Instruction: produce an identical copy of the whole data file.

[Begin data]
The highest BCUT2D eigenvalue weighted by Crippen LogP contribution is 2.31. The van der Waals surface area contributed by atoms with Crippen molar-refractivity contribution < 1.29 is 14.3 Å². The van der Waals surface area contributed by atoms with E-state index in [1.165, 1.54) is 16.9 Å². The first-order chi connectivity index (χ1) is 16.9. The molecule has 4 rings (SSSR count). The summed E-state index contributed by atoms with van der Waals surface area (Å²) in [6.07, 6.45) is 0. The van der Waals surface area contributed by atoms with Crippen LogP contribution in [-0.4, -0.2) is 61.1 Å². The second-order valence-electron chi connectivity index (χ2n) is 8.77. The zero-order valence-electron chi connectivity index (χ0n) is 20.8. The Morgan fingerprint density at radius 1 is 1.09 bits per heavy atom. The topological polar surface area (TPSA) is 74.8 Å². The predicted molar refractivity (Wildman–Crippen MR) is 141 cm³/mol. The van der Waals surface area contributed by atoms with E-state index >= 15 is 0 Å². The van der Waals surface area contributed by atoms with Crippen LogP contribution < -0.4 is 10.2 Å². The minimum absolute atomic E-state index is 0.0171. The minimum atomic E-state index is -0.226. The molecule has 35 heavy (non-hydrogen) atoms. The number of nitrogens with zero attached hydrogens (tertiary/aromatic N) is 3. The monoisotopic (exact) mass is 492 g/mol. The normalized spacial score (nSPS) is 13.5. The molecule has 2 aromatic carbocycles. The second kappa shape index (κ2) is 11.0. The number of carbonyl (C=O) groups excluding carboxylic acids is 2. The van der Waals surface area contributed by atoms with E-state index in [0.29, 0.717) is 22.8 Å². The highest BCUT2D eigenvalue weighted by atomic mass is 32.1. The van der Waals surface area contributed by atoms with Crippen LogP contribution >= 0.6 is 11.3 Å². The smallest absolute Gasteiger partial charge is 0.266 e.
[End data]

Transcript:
The highest BCUT2D eigenvalue weighted by Crippen LogP contribution is 2.31. The van der Waals surface area contributed by atoms with Crippen molar-refractivity contribution < 1.29 is 14.3 Å². The van der Waals surface area contributed by atoms with E-state index in [1.165, 1.54) is 16.9 Å². The first-order chi connectivity index (χ1) is 16.9. The molecule has 4 rings (SSSR count). The summed E-state index contributed by atoms with van der Waals surface area (Å²) in [6.07, 6.45) is 0. The van der Waals surface area contributed by atoms with Crippen LogP contribution in [-0.4, -0.2) is 61.1 Å². The second-order valence-electron chi connectivity index (χ2n) is 8.77. The zero-order valence-electron chi connectivity index (χ0n) is 20.8. The Morgan fingerprint density at radius 1 is 1.09 bits per heavy atom. The topological polar surface area (TPSA) is 74.8 Å². The predicted molar refractivity (Wildman–Crippen MR) is 141 cm³/mol. The van der Waals surface area contributed by atoms with E-state index >= 15 is 0 Å². The van der Waals surface area contributed by atoms with Crippen LogP contribution < -0.4 is 10.2 Å². The minimum absolute atomic E-state index is 0.0171. The minimum atomic E-state index is -0.226. The molecule has 35 heavy (non-hydrogen) atoms. The number of nitrogens with zero attached hydrogens (tertiary/aromatic N) is 3. The monoisotopic (exact) mass is 492 g/mol. The normalized spacial score (nSPS) is 13.5. The molecule has 2 aromatic carbocycles. The second kappa shape index (κ2) is 11.0. The number of carbonyl (C=O) groups excluding carboxylic acids is 2. The van der Waals surface area contributed by atoms with E-state index in [0.29, 0.717) is 22.8 Å². The highest BCUT2D eigenvalue weighted by atomic mass is 32.1. The van der Waals surface area contributed by atoms with Crippen LogP contribution >= 0.6 is 11.3 Å². The smallest absolute Gasteiger partial charge is 0.266 e.